Where one by lying only, without using any false weights, measures, or tokens, defrauds another of his property, the injury is a civil one, and an indictment cannot be supported as for a public offence.
AN indictment found by the grand jury, at the last April term at Ipswich, against the defendant, states, that he, being an evil-disposed person, and contriving and intending one Benjamin Adams to deceive, cheat, and defraud, falsely pretended and affirmed to the said Adams, that his, the defendant's, name was William Waterman; that he lived in Salem, and there kept a grocery store; that he wished to purchase, on credit of Adams, fifty pair of shoes, giving his own note as security therefor; that Adams, giving credit to his false pretences and affirmations, sold him the shoes, and took, as security, the note of the defendant, subscribed by him with the name of William Waterman.
Upon conviction, the defendant moved in arrest of judgment, on the ground that the facts charged in the indictment, and of which he had been found guilty, are a private injury only, and do not amount to a public offence.
Story, in support of the motion, cited 2 East's P. C. 819.
PARSONS, C.J. At common law it is an indictable offence to cheat any man of his money, goods, or chattels, by using false weights or false measures; and by the English statute of 33 H. 8, c. 1, passed before the settlement of this country, and considered here as a part of our common law, cheating by false tokens is made an indictable offence. The object of the law is, to protect persons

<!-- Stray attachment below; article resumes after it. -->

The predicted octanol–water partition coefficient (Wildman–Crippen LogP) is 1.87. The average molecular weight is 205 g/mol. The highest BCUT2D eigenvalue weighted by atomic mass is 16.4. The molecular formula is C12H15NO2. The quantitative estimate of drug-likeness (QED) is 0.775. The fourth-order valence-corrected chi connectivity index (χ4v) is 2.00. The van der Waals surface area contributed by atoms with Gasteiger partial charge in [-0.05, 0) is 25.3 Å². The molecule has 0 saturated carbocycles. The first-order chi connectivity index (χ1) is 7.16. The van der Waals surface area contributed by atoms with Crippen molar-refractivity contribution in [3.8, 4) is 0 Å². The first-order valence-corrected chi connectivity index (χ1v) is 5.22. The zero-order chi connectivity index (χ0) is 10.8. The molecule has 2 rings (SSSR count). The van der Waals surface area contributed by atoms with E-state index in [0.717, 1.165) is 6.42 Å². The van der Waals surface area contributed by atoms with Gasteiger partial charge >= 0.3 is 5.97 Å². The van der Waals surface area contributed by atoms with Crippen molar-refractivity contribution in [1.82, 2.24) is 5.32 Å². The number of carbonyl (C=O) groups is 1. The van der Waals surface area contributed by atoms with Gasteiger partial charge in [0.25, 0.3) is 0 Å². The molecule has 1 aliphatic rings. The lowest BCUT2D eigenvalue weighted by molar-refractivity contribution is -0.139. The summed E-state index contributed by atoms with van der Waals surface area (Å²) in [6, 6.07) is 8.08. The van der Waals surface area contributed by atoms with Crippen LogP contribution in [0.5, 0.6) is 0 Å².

who in their dealings use due diligence and precaution, and not persons who suffer through their own credulity, carelessness, or negligence. But as prudent persons may be overreached by means of false weights, measures, or tokens, or by a conspiracy, where two or more persons confederate to cheat, frauds effected in either of these ways are punishable by indictment. And by an English statute of 30 G. 2, c. 24, which is not in force in this state, the same prosecution has been extended to cheating by false pretences.
But if a man will give credit to the false affirmation of another, and thereby suffer himself to be cheated, he may pursue a civil remedy for the injury, but he cannot prosecute by indictment. [Note 1]
If, therefore, Adams was cheated out of his shoes by the defendant, without using false weights, measures, or tokens, and by no conspiracy, but only by his credulity in believing the lies of the defendant, although he may have an action against the defendant to recover his damages, yet this indictment cannot be maintained, whatever false pretences the defendant may have wickedly used.
And it appears that Adams was imposed on by the gross lies of the defendant. He pretended and affirmed that his name was William Waterman, and that he was a grocer in good credit in Salem. Adams, unfortunately believing him, sold and delivered him the shoes on credit; and when the defendant gave his note as security, he used his false name.
We see here no conspiracy, for the defendant was alone in the fraud; and no false tokens to induce a credit; and as for false weights or measures, there is no pretence. We cannot therefore consider the facts stated in the indictment (however injurious they were to Adams) as constituting a public indictable offence. [Note 2]
Bidwell, attorney-general, for the commonwealth.
[Note 1] Vide Hawk. P. C. b. 1, c. 71, § 2.-- Rex vs. Wheatly, 2 Burr. 1125.
[Note 2] Rex vs. Lara, 6 D. & E. 565